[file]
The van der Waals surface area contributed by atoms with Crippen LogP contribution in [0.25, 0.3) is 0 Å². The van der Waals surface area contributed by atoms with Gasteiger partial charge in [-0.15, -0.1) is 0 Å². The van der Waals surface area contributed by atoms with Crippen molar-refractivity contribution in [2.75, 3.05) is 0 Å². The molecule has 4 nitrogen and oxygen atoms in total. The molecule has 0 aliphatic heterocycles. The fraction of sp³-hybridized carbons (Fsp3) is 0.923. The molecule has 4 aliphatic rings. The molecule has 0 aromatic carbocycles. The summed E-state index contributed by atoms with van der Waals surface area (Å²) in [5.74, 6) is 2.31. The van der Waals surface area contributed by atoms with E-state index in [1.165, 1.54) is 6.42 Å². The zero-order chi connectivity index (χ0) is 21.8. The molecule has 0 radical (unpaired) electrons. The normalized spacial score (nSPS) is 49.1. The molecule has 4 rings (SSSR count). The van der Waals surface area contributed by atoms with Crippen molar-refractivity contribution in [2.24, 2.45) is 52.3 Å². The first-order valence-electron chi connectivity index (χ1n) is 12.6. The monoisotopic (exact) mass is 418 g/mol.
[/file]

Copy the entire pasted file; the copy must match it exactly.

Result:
The van der Waals surface area contributed by atoms with Crippen LogP contribution in [0.25, 0.3) is 0 Å². The van der Waals surface area contributed by atoms with Gasteiger partial charge in [-0.15, -0.1) is 0 Å². The van der Waals surface area contributed by atoms with Crippen molar-refractivity contribution in [2.75, 3.05) is 0 Å². The molecule has 4 nitrogen and oxygen atoms in total. The molecule has 0 aliphatic heterocycles. The fraction of sp³-hybridized carbons (Fsp3) is 0.923. The molecule has 4 aliphatic rings. The molecule has 0 aromatic carbocycles. The summed E-state index contributed by atoms with van der Waals surface area (Å²) in [5.74, 6) is 2.31. The van der Waals surface area contributed by atoms with E-state index in [1.165, 1.54) is 6.42 Å². The zero-order chi connectivity index (χ0) is 21.8. The molecule has 0 radical (unpaired) electrons. The normalized spacial score (nSPS) is 49.1. The molecule has 4 rings (SSSR count). The van der Waals surface area contributed by atoms with Crippen molar-refractivity contribution in [2.24, 2.45) is 52.3 Å². The first-order valence-electron chi connectivity index (χ1n) is 12.6. The monoisotopic (exact) mass is 418 g/mol.